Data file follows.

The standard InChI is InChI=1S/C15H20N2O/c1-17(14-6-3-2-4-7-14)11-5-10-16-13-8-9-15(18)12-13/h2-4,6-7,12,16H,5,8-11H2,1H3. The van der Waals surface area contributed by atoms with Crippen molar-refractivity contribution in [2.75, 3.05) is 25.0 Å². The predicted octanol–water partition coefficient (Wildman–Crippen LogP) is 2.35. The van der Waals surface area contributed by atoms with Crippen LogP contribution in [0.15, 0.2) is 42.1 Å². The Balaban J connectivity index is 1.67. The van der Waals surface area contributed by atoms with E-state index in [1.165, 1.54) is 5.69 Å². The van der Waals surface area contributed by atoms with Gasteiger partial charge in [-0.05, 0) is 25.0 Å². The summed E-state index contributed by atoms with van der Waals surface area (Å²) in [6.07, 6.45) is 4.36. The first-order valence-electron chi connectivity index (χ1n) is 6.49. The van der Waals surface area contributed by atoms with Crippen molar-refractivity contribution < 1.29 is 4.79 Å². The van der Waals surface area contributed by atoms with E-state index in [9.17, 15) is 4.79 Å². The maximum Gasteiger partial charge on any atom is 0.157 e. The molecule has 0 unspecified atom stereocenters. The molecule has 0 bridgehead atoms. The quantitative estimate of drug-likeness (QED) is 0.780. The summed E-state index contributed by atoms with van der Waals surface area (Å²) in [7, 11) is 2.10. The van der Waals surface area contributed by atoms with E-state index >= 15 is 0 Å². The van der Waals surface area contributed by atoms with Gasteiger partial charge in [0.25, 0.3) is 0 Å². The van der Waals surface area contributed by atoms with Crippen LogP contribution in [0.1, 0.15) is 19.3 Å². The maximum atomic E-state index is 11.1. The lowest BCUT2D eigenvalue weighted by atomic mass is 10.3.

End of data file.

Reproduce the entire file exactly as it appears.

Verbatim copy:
The standard InChI is InChI=1S/C15H20N2O/c1-17(14-6-3-2-4-7-14)11-5-10-16-13-8-9-15(18)12-13/h2-4,6-7,12,16H,5,8-11H2,1H3. The van der Waals surface area contributed by atoms with Crippen molar-refractivity contribution in [2.75, 3.05) is 25.0 Å². The predicted octanol–water partition coefficient (Wildman–Crippen LogP) is 2.35. The van der Waals surface area contributed by atoms with Crippen LogP contribution in [0.15, 0.2) is 42.1 Å². The Balaban J connectivity index is 1.67. The van der Waals surface area contributed by atoms with E-state index in [1.165, 1.54) is 5.69 Å². The van der Waals surface area contributed by atoms with Gasteiger partial charge in [-0.05, 0) is 25.0 Å². The summed E-state index contributed by atoms with van der Waals surface area (Å²) in [6.07, 6.45) is 4.36. The first-order valence-electron chi connectivity index (χ1n) is 6.49. The van der Waals surface area contributed by atoms with Crippen molar-refractivity contribution < 1.29 is 4.79 Å². The van der Waals surface area contributed by atoms with E-state index in [9.17, 15) is 4.79 Å². The maximum Gasteiger partial charge on any atom is 0.157 e. The molecule has 0 unspecified atom stereocenters. The molecule has 0 bridgehead atoms. The quantitative estimate of drug-likeness (QED) is 0.780. The summed E-state index contributed by atoms with van der Waals surface area (Å²) in [7, 11) is 2.10. The van der Waals surface area contributed by atoms with E-state index >= 15 is 0 Å². The van der Waals surface area contributed by atoms with Gasteiger partial charge in [0.25, 0.3) is 0 Å². The van der Waals surface area contributed by atoms with Crippen LogP contribution in [0.1, 0.15) is 19.3 Å². The maximum atomic E-state index is 11.1. The lowest BCUT2D eigenvalue weighted by atomic mass is 10.3.